For her part, Sangcopan said the police directive is one of the evils they hoped to prevent when she and Hataman filed House Bill No. 1579 or An Act Prohibiting Racial, Ethnic and Religious Discrimination, now pending before House Committee on Human Rights.
“These are practically children who also struggle with the ills of discrimination in their own schools. Tapos dadagdagan pa natin ng ganitong klaseng profiling? If you are a Muslim student, how would knowing that your name is in a police list somewhere make you feel? I am certain no good will come out of this,” she said.
“And this comes as we are about to celebrate Bangsamoro Day next month. This is a modern day injustice not just to Muslim students but to all Muslim Filipinos. The PNP should reconsider its memorandum and halt all initiated efforts to update this so-called list,” she added.
Meanwhile, a female legislator on Friday called on the PNP put an end to the alleged profiling of transgender women, tagged as “Oplan X-Men.”
“This incident shows that LBGTs are still victims today of harassment and abuse. Sadly for our democracy, they are still considered second class citizens when they try to assert their rights to which they are rightfully entitled,” Deputy Speaker and Bagong Henerasyon Party List Rep. Bernadette Herrera said.
LGBT groups have cried foul over the alleged profiling of transgender women, which was caught in a viral video. In the video, two Makati police officers can be seen inviting transwoman, Anne Pelos, to their station “for profiling.”
In a now deleted Facebook post, the Makati police’s Station Community Affairs and Development Section described “Oplan X-men” as “an intensified operation that aims to rescue ladyboys from exploitation and human trafficking in ill repute areas.”
While the Makati police chief has denied the existence of such “Oplan X-men” and has ordered the relief of the two officers in the video, the lawmaker stressed that gender profiling by law enforcers should never happen again.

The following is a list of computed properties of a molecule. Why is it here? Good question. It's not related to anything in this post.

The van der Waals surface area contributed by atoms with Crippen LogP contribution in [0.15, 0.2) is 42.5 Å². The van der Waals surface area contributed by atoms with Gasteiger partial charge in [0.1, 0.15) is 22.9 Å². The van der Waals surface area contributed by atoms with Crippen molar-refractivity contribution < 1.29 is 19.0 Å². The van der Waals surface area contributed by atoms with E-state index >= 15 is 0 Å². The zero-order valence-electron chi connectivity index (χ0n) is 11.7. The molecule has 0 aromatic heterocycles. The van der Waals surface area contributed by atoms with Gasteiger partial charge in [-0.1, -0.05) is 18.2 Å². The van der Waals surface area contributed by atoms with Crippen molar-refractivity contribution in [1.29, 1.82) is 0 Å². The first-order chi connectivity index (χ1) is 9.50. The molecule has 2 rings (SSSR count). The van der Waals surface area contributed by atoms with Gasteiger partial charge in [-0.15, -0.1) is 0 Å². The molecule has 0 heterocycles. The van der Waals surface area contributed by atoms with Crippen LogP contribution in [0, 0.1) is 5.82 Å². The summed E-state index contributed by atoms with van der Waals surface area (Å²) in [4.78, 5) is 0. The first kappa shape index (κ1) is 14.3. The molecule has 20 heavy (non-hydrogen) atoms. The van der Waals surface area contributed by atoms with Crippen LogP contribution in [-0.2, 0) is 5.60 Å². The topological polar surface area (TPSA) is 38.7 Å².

Herrera, former chairperson of the House Committee on Women and Gender Equality, is one of the authors of the bill prohibiting and penalizing discrimination on the basis of sexual orientation or gender identity or expression (SOGIE).
“It is high time that we pass the SOGIE Equality bill to stop and penalize all practices that unjustly discriminate against LGBTs,” the Deputy Majority Leader said.
Under House Bill 1359, discriminatory practices include: “Harassment, coercion or threats committed by members of institutions involved in the enforcement of law and the protection of rights of any person on the basis of sexual orientation or gender identity or expression. Among other cases, prohibited acts under this section include arresting or placing under custody, and subjecting a person to extortion, physical, verbal abuse, or sexual abuse, regardless of whether such arrest has legal or factual basis. Harassment, coercion, or threat of judicial persons on the basis of the sexual orientation or gender identity or expression of their members.”
Herrera added that aside from law enforcement agencies, even in schools, workplaces, commercial establishments, and public services, prejudicial practices and policies based on sexual orientation and gender identity limit the exercise and enjoyment of basic human rights and fundamental freedoms.
“There is an urgent need to correct this long-standing discrimination against lesbians and gays in our society. Laws should operate equally and uniformly. All Filipinos must be treated in the same manner, regardless of sex, sexual orientation or any other condition,” she said.